Women are five to ten times more likely to develop Deep Vein Thrombosis (DVT) when pregnant than other women of the same age, and 20 times more likely in the six weeks after birth, with thrombosis recognised as the leading cause of maternal deaths in the developed world.

Anella, now mother to three healthy girls, was shocked to discover her family history of thrombosis made her especially susceptible to thrombosis when pregnant.

“Listening to how I needed to be injected every day during my pregnancy was the last thing I had expected to hear and my worst nightmare!” Anella

During pregnancy, the level of blood-clotting proteins increases, while the level of anti-clotting proteins decreases. Our researchers are working to understand why this is, to enhance our understanding of pregnancy-related thrombosis and its causes.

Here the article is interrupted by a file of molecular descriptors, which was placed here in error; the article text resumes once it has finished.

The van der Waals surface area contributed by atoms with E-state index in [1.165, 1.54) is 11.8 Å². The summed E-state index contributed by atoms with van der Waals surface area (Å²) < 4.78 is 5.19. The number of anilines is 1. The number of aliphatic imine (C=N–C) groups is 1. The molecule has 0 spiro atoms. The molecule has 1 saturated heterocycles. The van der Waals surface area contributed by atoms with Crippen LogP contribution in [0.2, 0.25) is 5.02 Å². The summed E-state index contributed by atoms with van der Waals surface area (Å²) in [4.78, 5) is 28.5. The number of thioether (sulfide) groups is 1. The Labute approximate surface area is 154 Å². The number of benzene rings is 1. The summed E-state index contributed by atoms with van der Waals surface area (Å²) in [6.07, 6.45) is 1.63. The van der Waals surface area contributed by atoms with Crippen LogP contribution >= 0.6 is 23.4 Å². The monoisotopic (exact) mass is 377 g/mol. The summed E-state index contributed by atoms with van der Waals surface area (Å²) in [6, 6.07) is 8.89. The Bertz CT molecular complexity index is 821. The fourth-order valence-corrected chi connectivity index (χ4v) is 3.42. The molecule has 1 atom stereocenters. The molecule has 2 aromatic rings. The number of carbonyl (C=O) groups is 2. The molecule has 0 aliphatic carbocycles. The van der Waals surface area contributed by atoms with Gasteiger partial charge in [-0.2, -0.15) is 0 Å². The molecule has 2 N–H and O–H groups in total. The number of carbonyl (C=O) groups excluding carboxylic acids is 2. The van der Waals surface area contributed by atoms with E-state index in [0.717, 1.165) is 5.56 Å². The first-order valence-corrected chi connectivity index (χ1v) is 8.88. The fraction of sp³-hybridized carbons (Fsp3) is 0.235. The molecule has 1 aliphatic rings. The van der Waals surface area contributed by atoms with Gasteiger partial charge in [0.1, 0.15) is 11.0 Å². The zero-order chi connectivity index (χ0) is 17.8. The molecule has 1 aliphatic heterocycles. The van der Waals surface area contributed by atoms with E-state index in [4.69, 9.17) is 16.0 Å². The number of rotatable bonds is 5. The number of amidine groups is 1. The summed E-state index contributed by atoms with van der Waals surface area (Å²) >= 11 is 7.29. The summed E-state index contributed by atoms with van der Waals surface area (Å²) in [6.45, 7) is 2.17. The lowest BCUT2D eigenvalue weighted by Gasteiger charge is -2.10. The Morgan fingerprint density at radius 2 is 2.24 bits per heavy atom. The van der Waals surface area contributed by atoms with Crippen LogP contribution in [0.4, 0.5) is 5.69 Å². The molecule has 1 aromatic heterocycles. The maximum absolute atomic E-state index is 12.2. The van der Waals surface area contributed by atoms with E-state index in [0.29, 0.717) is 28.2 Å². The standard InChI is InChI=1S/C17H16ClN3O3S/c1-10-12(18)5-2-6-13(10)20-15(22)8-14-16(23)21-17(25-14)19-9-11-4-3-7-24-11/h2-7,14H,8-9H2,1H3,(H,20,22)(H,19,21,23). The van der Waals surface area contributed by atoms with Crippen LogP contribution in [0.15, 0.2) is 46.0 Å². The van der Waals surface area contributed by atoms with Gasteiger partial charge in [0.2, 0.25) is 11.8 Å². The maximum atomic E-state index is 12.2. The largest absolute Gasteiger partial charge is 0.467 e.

Scientists are increasingly looking at understanding the expression of genes – or decoding our DNA! MicroRNAs are small molecules that influence the regulation of gene expression.

Perth Blood Institute researchers have discovered that these microRNAs play a role in the ability of the blood to clot. This is an exciting discovery that will help us to develop treatments for pregnancy-related thrombosis.

We need your help! Your support will assist us to further understand the causes, by enabling us to map oestrogen-responsive microRNAs to further decipher the role of microRNA’s in pregnancy-related thrombosis.

Help us to reduce the incidence of thrombosis in women by making a donation to this life-saving research.

While DVT during and after pregnancy is rare, it is important to be aware that your risk rises when you are expecting, so it is vital to be able to recognise the symptoms.

Read Anella's story.

To find out more about pregnancy and thrombosis.

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